June 22, 2007

Program gives area nursing students more clinical experience

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From left, Jenny Pekins, Ashley Hodge and Anesa Willoughby practice the essentials of resuscitation through a new program that offers expanded clinical experiences to area nursing school students. (photo by Susan Urmy)

Program gives area nursing students more clinical experience

Vanderbilt has launched an innovative program this summer that gives students from area nursing schools the chance to get significantly more clinical experience.

The eight-week program is called Vanderbilt Experience: Student Nurse Internship Program (VESNIP) and involves 53 students from six Middle Tennessee nursing schools. It is designed to give rising seniors a breadth and depth of experience they may miss in traditional nursing curriculums.

“Students often don't have the opportunity to get robust clinical opportunities in nursing school because there's simply not enough time to provide them with the opportunity to see the continuum of patient care or every type of complex patient that we now see in the hospital and clinical settings,” said Debianne Peterman, Ph.D., M.S.N., director of Nursing Education and Development for VUMC. “New graduates are coming to us as general nurses without expertise in a specific clinical area or confidence in their technical skills.”

Students will rotate across VUMC outpatient and inpatient areas to gain valuable hands-on experience, working side-by-side with more than 100 nurse preceptors. Typical student nurse clinical experiences involve isolated exposure to patients and units. Through VESNIP, students will get to see the flow of patient care within each unit as well as see how teams on various units work together.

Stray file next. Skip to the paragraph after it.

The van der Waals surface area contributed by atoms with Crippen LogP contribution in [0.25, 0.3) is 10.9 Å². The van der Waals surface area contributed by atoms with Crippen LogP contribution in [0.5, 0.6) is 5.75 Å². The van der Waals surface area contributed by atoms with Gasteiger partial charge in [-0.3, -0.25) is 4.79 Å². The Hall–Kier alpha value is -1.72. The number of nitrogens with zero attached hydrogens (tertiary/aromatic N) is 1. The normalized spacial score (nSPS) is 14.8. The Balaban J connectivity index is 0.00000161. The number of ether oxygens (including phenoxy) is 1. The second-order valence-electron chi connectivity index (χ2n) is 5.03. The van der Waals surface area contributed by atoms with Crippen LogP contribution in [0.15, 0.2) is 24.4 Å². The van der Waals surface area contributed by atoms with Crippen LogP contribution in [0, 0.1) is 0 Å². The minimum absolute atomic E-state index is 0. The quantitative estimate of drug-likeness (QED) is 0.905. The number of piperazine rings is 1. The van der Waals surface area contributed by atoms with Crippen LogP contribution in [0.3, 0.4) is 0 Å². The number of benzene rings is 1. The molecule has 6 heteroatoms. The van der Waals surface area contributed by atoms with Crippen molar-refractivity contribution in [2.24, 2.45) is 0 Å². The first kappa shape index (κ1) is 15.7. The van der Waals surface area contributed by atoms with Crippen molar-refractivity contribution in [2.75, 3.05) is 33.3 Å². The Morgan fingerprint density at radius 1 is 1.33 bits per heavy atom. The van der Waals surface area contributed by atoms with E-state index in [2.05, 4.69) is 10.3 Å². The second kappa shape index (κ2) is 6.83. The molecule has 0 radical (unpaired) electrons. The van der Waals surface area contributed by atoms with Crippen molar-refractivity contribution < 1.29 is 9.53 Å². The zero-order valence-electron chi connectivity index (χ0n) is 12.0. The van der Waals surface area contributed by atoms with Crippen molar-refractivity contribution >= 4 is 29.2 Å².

“There's just no substitute for experiencing the real thing, in a real environment with real professional nurses,” said Betsy Bond, B.S.N, clinical learning consultant for Nursing Education and Development at VUMC.

VUMC has had a summer externship program for student nurses for more than 10 years, but they were unlicensed employees and were limited to observing rather than participating in procedures and helping serve patients.

Peterman and Bond wanted to provide more hands-on experiences across VUMC's entire service line, so they piloted a five-student program with one school and one service line last year.

The results were promising, so the two spent a majority of this year contacting area nursing schools and working with VUMC nurse educators to develop the VESNIP program.

”I met with many nursing schools who jumped at the chance to get involved,” said Peterman. “I'm really excited that we're knocking down the walls and going where health care needs to go. This partnership of six schools is possible because the deans of the schools and faculty were willing to share curricula and believed in the idea.”

Peterman believes the program will help cultivate future VUMC nurses as well. She cites an industry statistic that 35 percent to 60 percent of new nurses change units or positions in nursing within their first year on the job.

She hopes the VESNIP program, with its view of the entire service line, will help nurse graduates better determine where they want to work.

Each of the students receives credit according to their home institution. The students attend clinical as well as a minimum of 10 seminar hours, which are built into the program, such as the recent skills day at Vanderbilt University School of Nursing. Additional seminars include palliative care, nurse wellness and resume development.

Partner schools in the program include Belmont University, Cumberland University, Western Kentucky University, Austin Peay State University and students from the Lipscomb-Vanderbilt University partnership.